Free Pablo Hasél

A rapper has been locked up for insulting the former king of Spain.

William McGee

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Topics Culture Free Speech Politics World

In some countries, it is a punishable offence to insult the head of state. These countries make up a collection of unlikely bedfellows. On the one hand, you have countries like Thailand, Saudi Arabia and Venezuela, which tend not to score well on most freedom indices. On the other hand, a surprising number of countries that could be uncontroversially classed as liberal democracies make the list. The Netherlands, Switzerland and Spain are among them.

Spain has grabbed the international headlines again due to its latest round of street protests. But this time, they have had nothing to do with Catalan independence or Covid-19 restrictions. They are about free speech.

Demonstrations have taken place in cities across Spain in response to the jailing of far-left rapper Pablo Rivadulla i Duró, known artistically as Pablo Hasél. Protests in Barcelona entered their sixth night on Sunday. Hasél has been accused of glorifying terrorism, insulting the Spanish monarchy and libelling state institutions. Many Spaniards feel the charges levelled against Hasel are anachronistic in a free democracy.

Hasél’s imprisonment is the result of 64 tweets and a song. The song is titled ‘Juan Carlos el Bobón’, which roughly translates as ‘Juan Carlos the Clown’, a wordplay on the former king’s actual name, Juan Carlos de Borbón. In the song, Hasél recounts the former king’s numerous scandals in a chronological order. Little poetic license is needed.

Hasél was originally handed a two-year prison sentence in March 2018. But the sentence was reduced to nine months by an appeals judge because Hasél’s tweets were judged not to ‘pose a real risk’ to anyone. The Spanish Supreme Court upheld this decision in May 2020.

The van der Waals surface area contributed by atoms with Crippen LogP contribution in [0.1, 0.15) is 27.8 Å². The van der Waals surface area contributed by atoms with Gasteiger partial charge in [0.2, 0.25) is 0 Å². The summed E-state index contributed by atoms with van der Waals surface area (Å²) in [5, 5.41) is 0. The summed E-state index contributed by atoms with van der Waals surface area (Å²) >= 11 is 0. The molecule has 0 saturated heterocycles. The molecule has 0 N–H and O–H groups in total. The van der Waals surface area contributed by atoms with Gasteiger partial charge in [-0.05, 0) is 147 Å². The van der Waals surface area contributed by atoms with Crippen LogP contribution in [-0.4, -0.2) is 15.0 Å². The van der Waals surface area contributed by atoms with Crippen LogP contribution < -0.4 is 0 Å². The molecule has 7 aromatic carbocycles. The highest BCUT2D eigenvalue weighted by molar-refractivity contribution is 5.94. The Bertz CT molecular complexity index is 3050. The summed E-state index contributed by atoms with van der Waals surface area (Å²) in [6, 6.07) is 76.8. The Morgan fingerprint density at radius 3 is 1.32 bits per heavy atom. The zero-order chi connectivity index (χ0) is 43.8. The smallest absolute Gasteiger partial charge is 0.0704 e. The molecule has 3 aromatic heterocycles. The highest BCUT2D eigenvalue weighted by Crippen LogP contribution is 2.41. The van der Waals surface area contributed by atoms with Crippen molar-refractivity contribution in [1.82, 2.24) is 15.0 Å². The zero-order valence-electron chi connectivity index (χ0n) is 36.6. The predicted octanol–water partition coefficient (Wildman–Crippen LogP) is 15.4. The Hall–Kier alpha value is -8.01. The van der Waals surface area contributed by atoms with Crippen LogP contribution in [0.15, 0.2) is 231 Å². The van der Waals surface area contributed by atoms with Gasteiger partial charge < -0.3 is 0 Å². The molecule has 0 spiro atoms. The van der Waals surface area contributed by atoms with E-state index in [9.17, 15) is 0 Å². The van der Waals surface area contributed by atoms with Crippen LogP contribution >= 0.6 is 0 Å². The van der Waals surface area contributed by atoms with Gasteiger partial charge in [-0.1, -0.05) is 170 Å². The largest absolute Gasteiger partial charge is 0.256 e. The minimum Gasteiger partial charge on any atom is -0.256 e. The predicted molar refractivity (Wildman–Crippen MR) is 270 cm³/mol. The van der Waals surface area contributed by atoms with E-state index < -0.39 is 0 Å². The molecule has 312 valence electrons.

Juan Carlos has not faced formal sanction over his numerous alleged acts of corruption. But an entertainer has been jailed for lambasting him. That should raise serious questions about the powers and priorities of the Spanish criminal-justice system.
You do not need to be a fan of Hasél to oppose his imprisonment. He has praised murderous terrorist groups such as GRAPO, ETA, the Red Army Faction and Terra Lliure. And as a journalist myself, it would be hypocritical to celebrate someone who has assaulted a fellow practitioner of the trade. Hasél attacked a reporter at a press conference in June 2016. He may be a free-speech martyr, but he is no free-speech champion.

However, it should trouble even Hasél-sceptics like myself that the 32-year-old rapper is being deprived of his liberties on these absurd charges. Reading through the tweets that landed him in hot water, it is hard to conclude that Hasél was convicted for anything other than being a bit edgy.

For example: ‘The police treat immigrants with racism and when they get a walloping in response, they play the victims. The same old story.’ You can agree or disagree with the statement, but it is hardly a jailable offence. And it can hardly be said to equate to libel against institutions of the state.

It is a gross misuse of power to pursue a private individual through the courts over a few spicy Twitter takes. And, ironically, those takes would have reached far fewer people had the authorities just decided to ignore them. This is the Streisand effect in action.

Sadly, this sorry affair has had other negative consequences. Some protesters have attacked the police, causing a response in kind. A 19-year-old woman lost an eye when she was hit by a foam projectile. Meanwhile, there has been material damage worth over €1million in Barcelona alone – including damage to historic buildings.

Had the authorities chosen to ignore Hasél rather than to pursue him, such misfortunes could have been easily avoided.

Depressingly, Hasél is not the first individual and not even the first rapper to fall foul of Spain’s archaic lèse-majesté laws. José Miguel Arenas Beltrán, known artistically as Valtònyc, fled to Belgium in May 2018 to avoid arrest after he was convicted of charges almost identical to Hasél’s. He was sentenced to three-and-a-half years in jail.

In fact, a study by the artistic freedom NGO, Freemuse, shows that of the 93 countries considered, Spain imprisoned the most artists in 2019.

Though this paints a bleak picture for freedom of expression in Spain, it is heartening to see a number of politicians rallying to Hasél’s defence. Notably, representatives from the Unidas Podemos electoral coalition have taken Hasél’s side – in spite of his history of criticising them.

It is commonly and perhaps sensibly said that the right of free speech ends at incitement to violence. Hasél’s tweets and song did not equate to this. If the Spanish authorities care about free expression, they should not merely reduce the charges against Hasél, Valtònyc and others punished for what they say — they should scrap them altogether.

After all, free speech is for twats, too.

William McGee is a writer.

Picture by: Getty.

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